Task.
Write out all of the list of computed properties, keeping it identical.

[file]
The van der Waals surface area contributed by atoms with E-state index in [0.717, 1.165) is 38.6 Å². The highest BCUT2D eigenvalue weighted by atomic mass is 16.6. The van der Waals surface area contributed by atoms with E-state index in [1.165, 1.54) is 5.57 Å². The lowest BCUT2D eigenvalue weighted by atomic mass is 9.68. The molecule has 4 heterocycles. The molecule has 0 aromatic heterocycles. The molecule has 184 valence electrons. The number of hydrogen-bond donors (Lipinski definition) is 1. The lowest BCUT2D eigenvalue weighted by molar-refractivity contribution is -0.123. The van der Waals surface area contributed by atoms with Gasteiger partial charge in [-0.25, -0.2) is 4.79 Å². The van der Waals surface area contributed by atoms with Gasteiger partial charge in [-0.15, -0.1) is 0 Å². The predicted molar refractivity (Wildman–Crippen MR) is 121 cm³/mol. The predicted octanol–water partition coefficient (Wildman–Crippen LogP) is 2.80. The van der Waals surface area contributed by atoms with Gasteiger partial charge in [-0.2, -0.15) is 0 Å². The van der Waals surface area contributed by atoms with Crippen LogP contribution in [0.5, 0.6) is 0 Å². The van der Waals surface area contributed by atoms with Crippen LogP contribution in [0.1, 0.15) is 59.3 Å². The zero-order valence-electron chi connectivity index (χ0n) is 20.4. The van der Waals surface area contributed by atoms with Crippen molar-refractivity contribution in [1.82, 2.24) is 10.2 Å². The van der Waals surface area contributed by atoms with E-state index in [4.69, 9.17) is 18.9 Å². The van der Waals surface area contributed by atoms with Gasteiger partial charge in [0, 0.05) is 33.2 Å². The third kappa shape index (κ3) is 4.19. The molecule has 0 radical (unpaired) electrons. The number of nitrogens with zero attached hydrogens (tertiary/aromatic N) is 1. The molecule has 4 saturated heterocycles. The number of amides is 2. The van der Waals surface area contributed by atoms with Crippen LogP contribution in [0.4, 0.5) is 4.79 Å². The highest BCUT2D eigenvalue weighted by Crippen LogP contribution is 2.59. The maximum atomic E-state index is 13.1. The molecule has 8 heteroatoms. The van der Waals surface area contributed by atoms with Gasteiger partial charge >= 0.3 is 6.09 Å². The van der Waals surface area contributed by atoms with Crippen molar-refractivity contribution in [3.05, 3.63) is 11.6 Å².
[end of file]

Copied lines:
The van der Waals surface area contributed by atoms with E-state index in [0.717, 1.165) is 38.6 Å². The highest BCUT2D eigenvalue weighted by atomic mass is 16.6. The van der Waals surface area contributed by atoms with E-state index in [1.165, 1.54) is 5.57 Å². The lowest BCUT2D eigenvalue weighted by atomic mass is 9.68. The molecule has 4 heterocycles. The molecule has 0 aromatic heterocycles. The molecule has 184 valence electrons. The number of hydrogen-bond donors (Lipinski definition) is 1. The lowest BCUT2D eigenvalue weighted by molar-refractivity contribution is -0.123. The van der Waals surface area contributed by atoms with Gasteiger partial charge in [-0.25, -0.2) is 4.79 Å². The van der Waals surface area contributed by atoms with Gasteiger partial charge in [-0.15, -0.1) is 0 Å². The predicted molar refractivity (Wildman–Crippen MR) is 121 cm³/mol. The predicted octanol–water partition coefficient (Wildman–Crippen LogP) is 2.80. The van der Waals surface area contributed by atoms with Gasteiger partial charge in [-0.2, -0.15) is 0 Å². The van der Waals surface area contributed by atoms with Crippen LogP contribution in [0.5, 0.6) is 0 Å². The van der Waals surface area contributed by atoms with Crippen LogP contribution in [0.1, 0.15) is 59.3 Å². The zero-order valence-electron chi connectivity index (χ0n) is 20.4. The van der Waals surface area contributed by atoms with Crippen molar-refractivity contribution in [1.82, 2.24) is 10.2 Å². The van der Waals surface area contributed by atoms with E-state index in [4.69, 9.17) is 18.9 Å². The van der Waals surface area contributed by atoms with Gasteiger partial charge in [0, 0.05) is 33.2 Å². The third kappa shape index (κ3) is 4.19. The molecule has 0 radical (unpaired) electrons. The number of nitrogens with zero attached hydrogens (tertiary/aromatic N) is 1. The molecule has 4 saturated heterocycles. The number of amides is 2. The van der Waals surface area contributed by atoms with Crippen LogP contribution in [0.4, 0.5) is 4.79 Å². The highest BCUT2D eigenvalue weighted by Crippen LogP contribution is 2.59. The maximum atomic E-state index is 13.1. The molecule has 8 heteroatoms. The van der Waals surface area contributed by atoms with Gasteiger partial charge >= 0.3 is 6.09 Å². The van der Waals surface area contributed by atoms with Crippen molar-refractivity contribution in [3.05, 3.63) is 11.6 Å².